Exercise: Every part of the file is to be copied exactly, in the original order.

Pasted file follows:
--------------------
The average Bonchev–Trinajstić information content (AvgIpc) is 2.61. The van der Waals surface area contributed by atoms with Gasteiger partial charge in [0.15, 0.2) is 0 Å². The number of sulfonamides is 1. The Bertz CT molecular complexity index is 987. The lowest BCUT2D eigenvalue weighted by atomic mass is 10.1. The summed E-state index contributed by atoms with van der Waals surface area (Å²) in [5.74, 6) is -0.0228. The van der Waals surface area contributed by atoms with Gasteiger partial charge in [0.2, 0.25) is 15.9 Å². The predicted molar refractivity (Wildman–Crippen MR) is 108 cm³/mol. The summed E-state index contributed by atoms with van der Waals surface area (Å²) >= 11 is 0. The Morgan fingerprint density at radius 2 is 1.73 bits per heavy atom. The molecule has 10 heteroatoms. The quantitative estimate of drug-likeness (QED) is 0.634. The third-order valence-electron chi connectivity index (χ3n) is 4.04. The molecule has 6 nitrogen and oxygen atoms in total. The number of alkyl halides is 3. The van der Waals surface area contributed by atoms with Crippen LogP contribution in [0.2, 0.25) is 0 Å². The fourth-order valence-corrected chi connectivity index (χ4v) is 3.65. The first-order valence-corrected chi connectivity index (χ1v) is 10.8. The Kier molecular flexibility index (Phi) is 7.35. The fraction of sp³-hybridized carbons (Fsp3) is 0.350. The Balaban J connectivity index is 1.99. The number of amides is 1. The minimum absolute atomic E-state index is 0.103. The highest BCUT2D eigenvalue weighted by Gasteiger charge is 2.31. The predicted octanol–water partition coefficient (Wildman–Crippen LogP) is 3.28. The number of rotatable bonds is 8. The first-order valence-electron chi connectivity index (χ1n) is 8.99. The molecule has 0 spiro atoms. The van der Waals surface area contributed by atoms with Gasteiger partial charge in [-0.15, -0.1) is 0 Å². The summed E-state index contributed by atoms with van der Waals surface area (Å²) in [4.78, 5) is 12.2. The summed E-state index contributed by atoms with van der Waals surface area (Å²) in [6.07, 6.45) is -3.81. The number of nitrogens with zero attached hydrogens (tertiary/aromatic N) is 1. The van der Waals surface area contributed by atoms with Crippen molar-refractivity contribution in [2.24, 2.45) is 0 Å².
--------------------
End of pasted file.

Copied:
The average Bonchev–Trinajstić information content (AvgIpc) is 2.61. The van der Waals surface area contributed by atoms with Gasteiger partial charge in [0.15, 0.2) is 0 Å². The number of sulfonamides is 1. The Bertz CT molecular complexity index is 987. The lowest BCUT2D eigenvalue weighted by atomic mass is 10.1. The summed E-state index contributed by atoms with van der Waals surface area (Å²) in [5.74, 6) is -0.0228. The van der Waals surface area contributed by atoms with Gasteiger partial charge in [0.2, 0.25) is 15.9 Å². The predicted molar refractivity (Wildman–Crippen MR) is 108 cm³/mol. The summed E-state index contributed by atoms with van der Waals surface area (Å²) >= 11 is 0. The Morgan fingerprint density at radius 2 is 1.73 bits per heavy atom. The molecule has 10 heteroatoms. The quantitative estimate of drug-likeness (QED) is 0.634. The third-order valence-electron chi connectivity index (χ3n) is 4.04. The molecule has 6 nitrogen and oxygen atoms in total. The number of alkyl halides is 3. The van der Waals surface area contributed by atoms with Crippen LogP contribution in [0.2, 0.25) is 0 Å². The fourth-order valence-corrected chi connectivity index (χ4v) is 3.65. The first-order valence-corrected chi connectivity index (χ1v) is 10.8. The Kier molecular flexibility index (Phi) is 7.35. The fraction of sp³-hybridized carbons (Fsp3) is 0.350. The Balaban J connectivity index is 1.99. The number of amides is 1. The minimum absolute atomic E-state index is 0.103. The highest BCUT2D eigenvalue weighted by Gasteiger charge is 2.31. The predicted octanol–water partition coefficient (Wildman–Crippen LogP) is 3.28. The number of rotatable bonds is 8. The first-order valence-electron chi connectivity index (χ1n) is 8.99. The molecule has 0 spiro atoms. The van der Waals surface area contributed by atoms with Gasteiger partial charge in [-0.15, -0.1) is 0 Å². The summed E-state index contributed by atoms with van der Waals surface area (Å²) in [4.78, 5) is 12.2. The summed E-state index contributed by atoms with van der Waals surface area (Å²) in [6.07, 6.45) is -3.81. The number of nitrogens with zero attached hydrogens (tertiary/aromatic N) is 1. The van der Waals surface area contributed by atoms with Crippen molar-refractivity contribution in [2.24, 2.45) is 0 Å².